Sunday, September 19, 2010

The Cost of Justice

Interesting new policy in Missouri--judges get info on the costs of different sentences.  Prosecutors do not like it:
“Justice isn’t subject to a mathematical formula,” said Robert P. McCulloch, the prosecuting attorney for St. Louis County.
Isn't it though?  Having relatively fixed terms for different kinds of crimes, that is mandatory sentencing, is using math to calculate justice, right?  Ah, but prosecutors like math when it reduces the discretion of judges, and hate it when it might actually cause some judges to consider the bigger picture. 

It is becoming increasingly clear that putting people away is a very costly activity for states.  Even the Governator has figured out that it is bad for California that more $$ go to prisons than to higher education (pushing for a constitutional amendment to limit prison spending to less than higher ed).

To be clear, this does not seem to be new.  I had a relative (an ex-relative now, thankfully) who kept on breaking the law and kept getting no prison time or little prison time because it was/is a recession and the state didn't want to spend money on putting his ass in jail.  It was clearly not about justice or protecting the public (since one of his repeated crimes involved DUI), but about spending the money on this loser.

The policy, imposed by a commission of lawyers, judges and other folks, produced this:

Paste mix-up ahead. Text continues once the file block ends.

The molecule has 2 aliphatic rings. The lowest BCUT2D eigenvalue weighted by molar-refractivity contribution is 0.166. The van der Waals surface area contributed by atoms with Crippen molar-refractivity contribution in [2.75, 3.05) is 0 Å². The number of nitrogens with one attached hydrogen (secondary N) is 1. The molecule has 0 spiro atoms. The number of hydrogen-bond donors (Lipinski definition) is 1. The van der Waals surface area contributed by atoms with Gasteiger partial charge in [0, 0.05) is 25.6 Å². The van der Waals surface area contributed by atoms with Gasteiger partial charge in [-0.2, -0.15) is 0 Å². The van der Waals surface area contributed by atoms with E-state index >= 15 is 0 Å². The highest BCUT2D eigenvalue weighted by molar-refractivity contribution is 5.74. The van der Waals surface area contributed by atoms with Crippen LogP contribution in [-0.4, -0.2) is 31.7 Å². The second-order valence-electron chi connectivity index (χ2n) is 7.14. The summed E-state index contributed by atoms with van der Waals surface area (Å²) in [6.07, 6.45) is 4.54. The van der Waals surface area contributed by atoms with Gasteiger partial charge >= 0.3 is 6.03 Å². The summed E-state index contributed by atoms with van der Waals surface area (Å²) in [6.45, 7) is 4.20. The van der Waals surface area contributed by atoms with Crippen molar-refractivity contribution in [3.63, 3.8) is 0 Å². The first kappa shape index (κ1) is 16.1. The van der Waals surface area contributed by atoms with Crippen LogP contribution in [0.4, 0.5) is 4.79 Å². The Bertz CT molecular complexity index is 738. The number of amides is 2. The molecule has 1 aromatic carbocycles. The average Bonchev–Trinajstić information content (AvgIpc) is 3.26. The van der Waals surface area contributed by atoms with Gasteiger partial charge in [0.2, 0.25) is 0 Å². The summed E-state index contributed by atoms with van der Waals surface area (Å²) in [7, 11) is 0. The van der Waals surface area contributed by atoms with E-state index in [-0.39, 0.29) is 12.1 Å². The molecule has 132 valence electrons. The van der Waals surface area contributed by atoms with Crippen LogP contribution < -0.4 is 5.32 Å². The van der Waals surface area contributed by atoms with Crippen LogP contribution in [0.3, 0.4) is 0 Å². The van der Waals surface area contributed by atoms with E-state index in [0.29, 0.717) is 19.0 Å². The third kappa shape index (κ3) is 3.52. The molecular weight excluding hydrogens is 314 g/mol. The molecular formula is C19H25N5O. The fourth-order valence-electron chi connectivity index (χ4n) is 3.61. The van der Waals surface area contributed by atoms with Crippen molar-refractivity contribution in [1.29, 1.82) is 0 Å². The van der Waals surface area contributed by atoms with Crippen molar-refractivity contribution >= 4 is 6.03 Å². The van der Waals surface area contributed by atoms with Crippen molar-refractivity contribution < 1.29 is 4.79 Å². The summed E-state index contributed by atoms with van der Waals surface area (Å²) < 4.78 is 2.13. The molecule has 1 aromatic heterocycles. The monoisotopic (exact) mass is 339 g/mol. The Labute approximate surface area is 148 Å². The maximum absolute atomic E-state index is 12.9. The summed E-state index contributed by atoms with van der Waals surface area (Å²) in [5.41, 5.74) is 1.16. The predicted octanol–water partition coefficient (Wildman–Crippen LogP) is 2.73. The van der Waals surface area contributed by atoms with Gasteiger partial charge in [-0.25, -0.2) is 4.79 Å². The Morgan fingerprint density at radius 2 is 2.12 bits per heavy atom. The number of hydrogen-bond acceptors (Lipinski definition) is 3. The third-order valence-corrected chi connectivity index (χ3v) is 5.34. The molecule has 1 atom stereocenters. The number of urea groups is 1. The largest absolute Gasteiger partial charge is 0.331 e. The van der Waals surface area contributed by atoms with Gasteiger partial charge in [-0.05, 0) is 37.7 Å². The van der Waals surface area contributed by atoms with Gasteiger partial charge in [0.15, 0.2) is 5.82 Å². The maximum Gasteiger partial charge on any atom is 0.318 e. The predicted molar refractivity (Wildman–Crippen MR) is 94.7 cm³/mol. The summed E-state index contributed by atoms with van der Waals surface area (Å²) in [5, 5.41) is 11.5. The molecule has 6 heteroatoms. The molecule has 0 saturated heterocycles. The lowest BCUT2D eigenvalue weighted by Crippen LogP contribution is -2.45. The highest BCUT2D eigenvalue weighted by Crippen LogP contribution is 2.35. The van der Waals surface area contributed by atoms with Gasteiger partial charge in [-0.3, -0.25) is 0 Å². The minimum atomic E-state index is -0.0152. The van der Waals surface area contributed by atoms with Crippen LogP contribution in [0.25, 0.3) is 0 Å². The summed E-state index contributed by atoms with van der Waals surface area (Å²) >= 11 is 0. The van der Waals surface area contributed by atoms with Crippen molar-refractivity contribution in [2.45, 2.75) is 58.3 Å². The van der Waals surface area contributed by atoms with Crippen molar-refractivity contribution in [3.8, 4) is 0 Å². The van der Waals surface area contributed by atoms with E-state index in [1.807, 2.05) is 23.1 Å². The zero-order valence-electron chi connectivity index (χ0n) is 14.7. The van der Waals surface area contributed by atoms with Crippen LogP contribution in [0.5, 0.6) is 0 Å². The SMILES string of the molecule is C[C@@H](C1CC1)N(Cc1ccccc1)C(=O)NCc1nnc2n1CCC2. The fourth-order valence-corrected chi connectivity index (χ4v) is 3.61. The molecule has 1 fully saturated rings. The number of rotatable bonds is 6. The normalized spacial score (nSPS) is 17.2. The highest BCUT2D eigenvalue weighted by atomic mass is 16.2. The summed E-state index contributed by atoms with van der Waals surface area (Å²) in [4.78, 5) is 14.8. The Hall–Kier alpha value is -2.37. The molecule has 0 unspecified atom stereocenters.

The concept is simple: fill in an offender’s conviction code, criminal history and other background, and the program spits out a range of recommended sentences, new statistical information about the likelihood that Missouri criminals with similar profiles (and the sentences they received) might commit more crimes, and the various options’ price tags.
Using data to make decisions?  Why do that?  Information could only serve as an obstacle to ignorance.  Of course, the legislature of Missouri created this commission precisely so that decisions would be out of their hands.  If a commission makes things easier for criminals (and any effort to reduce prison populations will likely benefit the innocent and the guilty), the politicians can blame them, rather than taking the heat.  Standard legislative practice--like the military base closing commission.

Overall, this seems like a good idea to me.  Using information to make decisions is better than the alternative of using no information to make decisions.

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